The bill was debated over the past few days in the House where dozens of amendments were considered. Republicans argued that many of the provisions are flawed but their overarching concern is that it would supersede state government oversight of elections and use taxpayer funds for congressional campaigns. The public financing mechanism would provide a six-to-one funding match to campaigns.
House Minority Leader Kevin McCarthy railed against the bill as floor debate came to a close Friday morning.
“This new Democrat socialist majority wants the federal government to interfere in our free and fair elections,” he said complaining that it had not been properly vetted. Among a litany of complaints he cited was that restoring voting rights to ex-prisoners would include felons convicted of voter fraud.
Arkansas Representative Steve Womack, the ranking Republican on the Budget Committee, opposed the bill saying it “dismantles the foundation of our democracy.”
Womack complained it would take power away from states and local communities, restrict the constitutional rights of voters and force taxpayers to subsidize candidates they may not support.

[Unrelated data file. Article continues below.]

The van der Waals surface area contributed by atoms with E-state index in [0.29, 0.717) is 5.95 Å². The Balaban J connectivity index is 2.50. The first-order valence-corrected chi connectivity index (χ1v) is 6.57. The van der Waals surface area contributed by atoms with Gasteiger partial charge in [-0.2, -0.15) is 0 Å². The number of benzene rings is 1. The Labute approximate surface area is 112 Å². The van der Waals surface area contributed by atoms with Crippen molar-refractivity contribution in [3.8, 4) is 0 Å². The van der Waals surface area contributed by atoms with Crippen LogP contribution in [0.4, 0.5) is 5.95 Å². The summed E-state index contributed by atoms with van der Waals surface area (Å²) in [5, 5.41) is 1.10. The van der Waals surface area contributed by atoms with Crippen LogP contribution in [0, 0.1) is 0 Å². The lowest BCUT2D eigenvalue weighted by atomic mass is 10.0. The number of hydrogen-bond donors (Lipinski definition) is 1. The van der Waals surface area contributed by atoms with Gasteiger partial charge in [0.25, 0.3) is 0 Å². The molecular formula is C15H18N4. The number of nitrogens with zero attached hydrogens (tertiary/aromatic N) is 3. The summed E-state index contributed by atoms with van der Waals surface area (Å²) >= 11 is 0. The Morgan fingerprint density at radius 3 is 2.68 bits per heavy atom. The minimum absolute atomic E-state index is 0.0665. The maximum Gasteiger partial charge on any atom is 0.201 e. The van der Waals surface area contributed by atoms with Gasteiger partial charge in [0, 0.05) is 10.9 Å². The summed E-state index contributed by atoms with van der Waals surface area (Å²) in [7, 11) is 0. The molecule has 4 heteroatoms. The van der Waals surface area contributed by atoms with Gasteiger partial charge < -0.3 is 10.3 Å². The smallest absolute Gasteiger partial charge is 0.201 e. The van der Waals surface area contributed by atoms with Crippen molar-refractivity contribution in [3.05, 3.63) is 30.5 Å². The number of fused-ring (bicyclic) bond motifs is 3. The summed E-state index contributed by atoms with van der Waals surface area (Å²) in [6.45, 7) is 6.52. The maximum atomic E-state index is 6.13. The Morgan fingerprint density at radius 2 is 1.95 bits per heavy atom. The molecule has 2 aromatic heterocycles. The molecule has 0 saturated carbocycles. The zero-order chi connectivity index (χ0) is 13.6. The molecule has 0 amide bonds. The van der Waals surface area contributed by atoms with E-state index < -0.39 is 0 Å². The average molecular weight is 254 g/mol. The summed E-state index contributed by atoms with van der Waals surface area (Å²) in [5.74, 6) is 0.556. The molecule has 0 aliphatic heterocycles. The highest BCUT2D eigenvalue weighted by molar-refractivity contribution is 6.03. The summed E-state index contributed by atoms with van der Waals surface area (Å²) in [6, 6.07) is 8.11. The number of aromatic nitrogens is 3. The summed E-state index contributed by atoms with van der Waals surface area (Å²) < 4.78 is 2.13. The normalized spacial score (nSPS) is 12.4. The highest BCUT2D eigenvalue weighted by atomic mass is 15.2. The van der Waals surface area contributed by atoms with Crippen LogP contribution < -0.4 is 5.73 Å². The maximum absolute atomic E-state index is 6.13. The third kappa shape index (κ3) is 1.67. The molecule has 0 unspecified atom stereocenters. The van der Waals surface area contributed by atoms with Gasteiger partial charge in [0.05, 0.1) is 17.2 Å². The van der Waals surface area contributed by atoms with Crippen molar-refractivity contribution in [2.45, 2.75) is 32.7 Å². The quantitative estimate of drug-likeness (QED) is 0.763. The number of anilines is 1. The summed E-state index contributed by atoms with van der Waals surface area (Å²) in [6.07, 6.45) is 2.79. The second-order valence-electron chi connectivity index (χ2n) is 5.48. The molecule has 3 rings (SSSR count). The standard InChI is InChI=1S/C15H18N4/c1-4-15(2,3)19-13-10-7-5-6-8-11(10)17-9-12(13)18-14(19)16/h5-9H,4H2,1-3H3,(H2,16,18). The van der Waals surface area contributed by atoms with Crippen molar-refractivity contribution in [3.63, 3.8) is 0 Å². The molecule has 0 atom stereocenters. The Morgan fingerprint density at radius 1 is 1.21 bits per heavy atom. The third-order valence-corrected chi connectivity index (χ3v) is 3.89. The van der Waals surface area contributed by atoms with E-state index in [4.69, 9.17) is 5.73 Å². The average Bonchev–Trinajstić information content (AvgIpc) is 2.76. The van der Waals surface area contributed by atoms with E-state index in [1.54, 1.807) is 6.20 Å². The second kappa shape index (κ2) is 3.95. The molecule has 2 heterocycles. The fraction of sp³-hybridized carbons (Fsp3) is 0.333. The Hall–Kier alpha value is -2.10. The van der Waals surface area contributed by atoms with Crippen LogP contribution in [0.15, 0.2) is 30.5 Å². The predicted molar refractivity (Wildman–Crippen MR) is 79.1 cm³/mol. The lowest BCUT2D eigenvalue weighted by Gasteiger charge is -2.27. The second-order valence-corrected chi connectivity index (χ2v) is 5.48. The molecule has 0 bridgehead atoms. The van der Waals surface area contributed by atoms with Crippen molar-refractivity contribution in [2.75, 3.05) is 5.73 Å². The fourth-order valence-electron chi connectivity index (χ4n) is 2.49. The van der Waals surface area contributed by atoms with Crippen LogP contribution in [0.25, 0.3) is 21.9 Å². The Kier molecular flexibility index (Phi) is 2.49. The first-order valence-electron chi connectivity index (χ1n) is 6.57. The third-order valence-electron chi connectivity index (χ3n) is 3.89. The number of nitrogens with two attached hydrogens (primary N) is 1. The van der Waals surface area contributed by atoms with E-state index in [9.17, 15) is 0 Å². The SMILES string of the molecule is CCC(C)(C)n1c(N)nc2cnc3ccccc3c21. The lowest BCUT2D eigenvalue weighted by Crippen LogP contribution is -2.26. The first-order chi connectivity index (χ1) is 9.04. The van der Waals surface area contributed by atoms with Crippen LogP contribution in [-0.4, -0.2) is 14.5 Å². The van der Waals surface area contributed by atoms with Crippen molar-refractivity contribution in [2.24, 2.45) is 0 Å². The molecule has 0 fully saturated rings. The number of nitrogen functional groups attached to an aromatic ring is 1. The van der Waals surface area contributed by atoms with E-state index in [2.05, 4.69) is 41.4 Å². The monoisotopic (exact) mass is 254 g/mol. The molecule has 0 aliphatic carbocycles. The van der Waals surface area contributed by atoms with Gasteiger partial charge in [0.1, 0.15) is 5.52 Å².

“It is bad policy that is designed to serve the Democratic Party and force the American people to foot the bill,” he said.
Among other provisions, the bill would make Election Day a holiday for federal workers, require presidential candidates to disclose their tax returns and allow 16- and 17-year-olds to pre-register as voters when they turn 18.
Himes broke from the delegation on one amendment – voting “present” to a provision offered by Massachusetts Democrat Ayanna Pressley to lower the voting age to 16 rather than vote in favor. He explained on Twitter: “Seems like a big deal. Zero facts. Zero research. Zero consultation w/constituents. So did something I’ve never done before and voted “present”. I hope that was respectful of your collective opinions.”
Courtney offered a summary of key provisions in the bill:
Ensuring Clean and Fair Elections
Automatic voter registration – requires state election officials to automatically register to vote any eligible, unregistered citizens while also protecting those who are ineligible to vote and mistakenly registered from prosecution.
Promotes online registration – requires states to make available online voter registration, correction, and party affiliation designation.